Review: Last Resort, at Summerhall, Edinburgh Festival Fringe

Last Resort Guantanamo Bay poster image with man in handcuffs on deckchair in front of watch tower and barbed wire

If you remove the modern political context, the name ‘Guantánamo Bay’ could be just another holiday resort. It’s in the Caribbean Sea, an American enclave on the edge of Cuba. There’s a branch of McDonald’s, and ‘over 6,000 species of flora and fauna’. Perfect package holiday material, right? That’s what 2Magpies, the makers of Last Resort, thought when they applied an all-inclusive tourist lens to the notorious American naval detention camp for suspected terrorists. They’ve created an immersive theatre piece that, for all the surface jollity of deckchairs, sand and Cuba Libre cocktails, successfully chills audiences to the bone.

The venue also lends a sinister air: hidden below ground in a dingy Summerhall space, with an eerie yellow glow, are rows of deckchairs, each with a small bag of sand for the audience to place their feet. The bag is orange, like the shorts of the two holiday reps (Tom Barnes and Eve Parmiter, using their own names), the deckchair fabric, and the plastic cups of the cocktails served on arrival, complete with mini umbrellas. Orange, like detainees’ jumpsuits.

Last Resort play with deckchairs and bags of sand in Edinburgh Fringe venue
A flurry of activity as the audience gets into position for the start of Last Resort.

Tension slowly builds as Eve shows her newer colleague the ropes. Seemingly banal descriptions, like ‘late checkout comes as standard’, become more significant. There’s a banned books list; the choice of water sports includes water boarding, which you could easily mishear as something innocent. One of the most successful moments comes during guided meditation at the ‘spa’, when Parmiter describes the horrors of water boarding in an alarmingly soothing tone, as audience members sit back with a damp cloth on their face. Fortunately, nobody gets water boarded, but the guided meditation conjures up vivid mental images.

In between Tom’s torture sessions, which include ‘stress positions’ that prisoners must hold for up to four hours, and aural disturbance tactics with disco music, distressing facts are delivered in unnervingly calm tones. 2Magpies worked with Reprieve, a human rights charity which represents Guantánamo inmates, to create Last Resort. However, the piece doesn’t feel like a lecture: it’s a dynamic way of presenting facts that we’d all rather not know about. Regardless of the heightened terror threat across the world right now, learning that ‘one piece of intelligence justifies enhanced interrogation tactics’, and that there are ’41 detainees with no evidence for a trial’, should sit uneasily. Here, ‘innocent until proven guilty’ carries no weight.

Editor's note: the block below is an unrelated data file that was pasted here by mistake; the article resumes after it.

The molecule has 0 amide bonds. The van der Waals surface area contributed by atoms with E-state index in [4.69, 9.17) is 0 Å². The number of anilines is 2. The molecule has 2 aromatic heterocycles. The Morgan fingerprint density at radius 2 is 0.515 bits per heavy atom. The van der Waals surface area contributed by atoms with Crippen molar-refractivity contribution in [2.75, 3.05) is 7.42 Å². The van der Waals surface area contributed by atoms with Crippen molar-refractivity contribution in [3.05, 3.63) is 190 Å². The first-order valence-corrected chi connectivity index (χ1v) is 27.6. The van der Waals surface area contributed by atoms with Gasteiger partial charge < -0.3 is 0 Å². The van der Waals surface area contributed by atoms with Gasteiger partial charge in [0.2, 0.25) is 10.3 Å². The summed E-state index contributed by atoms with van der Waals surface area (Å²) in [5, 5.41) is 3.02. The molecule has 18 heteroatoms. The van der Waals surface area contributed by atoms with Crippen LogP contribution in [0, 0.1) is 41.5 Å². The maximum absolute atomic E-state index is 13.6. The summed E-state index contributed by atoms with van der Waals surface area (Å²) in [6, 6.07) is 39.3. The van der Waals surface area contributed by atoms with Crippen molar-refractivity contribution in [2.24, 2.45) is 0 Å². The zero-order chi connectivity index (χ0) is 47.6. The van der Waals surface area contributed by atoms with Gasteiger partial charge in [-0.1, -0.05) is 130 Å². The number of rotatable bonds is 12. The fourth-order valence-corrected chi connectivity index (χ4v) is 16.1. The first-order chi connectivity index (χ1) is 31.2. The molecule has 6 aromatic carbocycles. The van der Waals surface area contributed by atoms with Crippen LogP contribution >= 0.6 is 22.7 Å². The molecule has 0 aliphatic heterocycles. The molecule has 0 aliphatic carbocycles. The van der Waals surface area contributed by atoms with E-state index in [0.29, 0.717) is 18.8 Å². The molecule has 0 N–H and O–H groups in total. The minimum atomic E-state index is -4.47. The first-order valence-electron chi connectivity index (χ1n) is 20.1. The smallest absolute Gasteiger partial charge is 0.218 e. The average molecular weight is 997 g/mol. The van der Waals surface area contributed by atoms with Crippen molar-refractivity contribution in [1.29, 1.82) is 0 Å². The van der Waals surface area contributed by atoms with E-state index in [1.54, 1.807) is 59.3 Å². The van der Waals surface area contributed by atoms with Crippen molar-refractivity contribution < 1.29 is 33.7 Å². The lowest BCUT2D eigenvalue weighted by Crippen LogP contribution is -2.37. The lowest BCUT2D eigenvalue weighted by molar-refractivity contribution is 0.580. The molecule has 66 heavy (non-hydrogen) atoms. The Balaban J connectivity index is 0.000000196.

Guantanamo Bay Camp X-Ray prisoner image with US guards, by Shane T. McCoy
The real Guantánamo Bay, seen by a US Navy photographer. Credit: Shane T. McCoy, shared via Wikimedia Commons.

The longest section of Last Resort, a drinking game to represent force-feeding, has an overly long build-up, and its climax may prove too distressing for sensitive viewers, but Barnes and Parmiter have mostly found the middle ground between shock value and uncomfortable facts. The forced drinking is horrific, with Barnes’ guttural choking noises; it reminded me of force-feeding scenes in Rebecca Lenkiewicz’s Suffragette play, Under Her Skin (shown at the National Theatre in 2008). What pushes the horror factor further is Parmiter revealing the length of one prisoner’s hunger strike. Just seeing this procedure once is enough, let alone thinking of someone living it day in, day out.

Last Resort achieves its aims of highlighting the moral vacuum of Guantánamo Bay’s detention system. The juxtaposition between holiday camp superficiality and scarily legal torture procedures is both disturbing and clever, and the intimate staging would easily translate to a Black Mirror-esque TV drama.

Whilst I would have liked to see some post-finale information from Reprieve (maybe a leaflet?), I appreciate some viewers would prefer to enjoy the drama, then lose themselves in light-hearted Fringe alternatives, and let every subsequent terrorist attack leave them less guilty about Guantánamo prisoners’ fates. But the play has stayed with me constantly, and I can’t help thinking we’re dooming innocent people to psychological and physical torture on a distant island. Hopefully, Last Resort will deliver lasting support for Reprieve, because no amount of distractions can disguise what’s going on at the edge of a sun-drenched island.

Verdict:  4 stars

Last Resort is at Summerhall (Venue 26), Edinburgh, until 27th August 2017 (excluding 21st), with performances at 12:00 or 18:30; duration 1 hour. A UK-wide tour begins in Spring 2018.

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